Prayer and Martyrdom are Mightier than the Sword

Mourners carry the coffins of three men into a church for their funeral
in Damascus, Syria, Sept. 10. The Christian men were killed during
a raid by opposition fighters on Maloula village northeast of Damascus.
(CNS photo/Khaled al-Hariri, Reuters)
By Christopher B. Warner

(Catholic World Report) I recently asked an anonymous, young, Syrian Christian studying in America what he thought the best solution for Syria was.

“The foreign fighters are bad, but so is Assad,” he said, “Nevertheless, there is hope among the youth that somehow political change will be better than what we have had in the past.” Yet he could not articulate what that change would look like. 

He put no hope in Putin or Obama and thought that American foreign policy in the Middle East has been detrimental for over a decade.

Many Syrian Christians think the devil they know is better than the devil they don’t. Despite his checkered history, Assad, an Alawite minority, has a reputation for protecting religious minorities in Syria, including Christians.

The young Syrian also noted that the present turmoil is exacerbated by the presence of foreign fighters roaming the Middle East – Muslim mercenaries who have no day to day connection with the people they are fighting.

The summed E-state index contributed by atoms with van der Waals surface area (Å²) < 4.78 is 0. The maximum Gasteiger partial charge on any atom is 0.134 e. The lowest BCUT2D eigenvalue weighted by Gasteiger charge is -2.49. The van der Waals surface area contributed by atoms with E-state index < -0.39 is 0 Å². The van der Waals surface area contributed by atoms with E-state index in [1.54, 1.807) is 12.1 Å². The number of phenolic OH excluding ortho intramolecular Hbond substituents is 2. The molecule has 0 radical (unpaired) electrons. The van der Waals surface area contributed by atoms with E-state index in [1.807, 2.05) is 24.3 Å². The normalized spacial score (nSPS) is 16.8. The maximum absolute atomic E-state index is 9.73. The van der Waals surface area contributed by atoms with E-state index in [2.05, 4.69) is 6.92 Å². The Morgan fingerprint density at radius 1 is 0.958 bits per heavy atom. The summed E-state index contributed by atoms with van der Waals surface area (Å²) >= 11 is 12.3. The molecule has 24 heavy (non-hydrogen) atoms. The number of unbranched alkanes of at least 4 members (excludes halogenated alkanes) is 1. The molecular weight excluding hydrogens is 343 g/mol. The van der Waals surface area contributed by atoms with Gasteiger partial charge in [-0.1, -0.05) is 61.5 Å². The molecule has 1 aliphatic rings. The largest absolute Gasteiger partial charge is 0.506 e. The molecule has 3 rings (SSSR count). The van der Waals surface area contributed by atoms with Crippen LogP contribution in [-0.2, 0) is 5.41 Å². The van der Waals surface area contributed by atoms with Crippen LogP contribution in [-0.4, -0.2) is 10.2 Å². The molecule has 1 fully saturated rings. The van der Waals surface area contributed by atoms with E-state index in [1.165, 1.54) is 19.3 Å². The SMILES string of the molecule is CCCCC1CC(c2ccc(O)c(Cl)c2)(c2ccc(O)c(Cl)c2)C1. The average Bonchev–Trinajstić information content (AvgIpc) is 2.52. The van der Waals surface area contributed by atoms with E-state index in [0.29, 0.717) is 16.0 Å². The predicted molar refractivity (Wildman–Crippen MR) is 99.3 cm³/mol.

It does seem our Israel-American foreign policy in the Middle East has proved disadvantageous to native Christians who are wedged between a rock and a hard place. The magnitude of recent Christian persecutions in the Middle East has been staggering and it appears that, for all intents and purposes, our politician’s solutions for peace and stability in the Middle East have no hope of success. UN governments are trying to pick sides in Syria, for example, but the end goals are conflicting and often absurd because these goals are rooted in ideologies which are foreign to Islam.

Pope Francis has put a heavy emphasis on spiritual as well as diplomatic solutions to chaos in the Middle East. Christians are constantly tempted to exhaust their energies in political protest instead of prayer and Christian witness. Pope Francis reminded Christians over the weekendthat following Jesus means “sharing His merciful love with others.”

This past week Christians in Maaloula were murdered for refusing to convert to Islam. I have no doubt these courageous believers were supported by the prayers offered for Syria on September 7th. Their martyrdoms will be remembered and will bear fruit in Syria in the coming years. They are not alone. 273 Christians die for their faith every day around the world. This is a sign of the Church’s fidelity, not its decay… (finish reading this post at Catholic World Report.)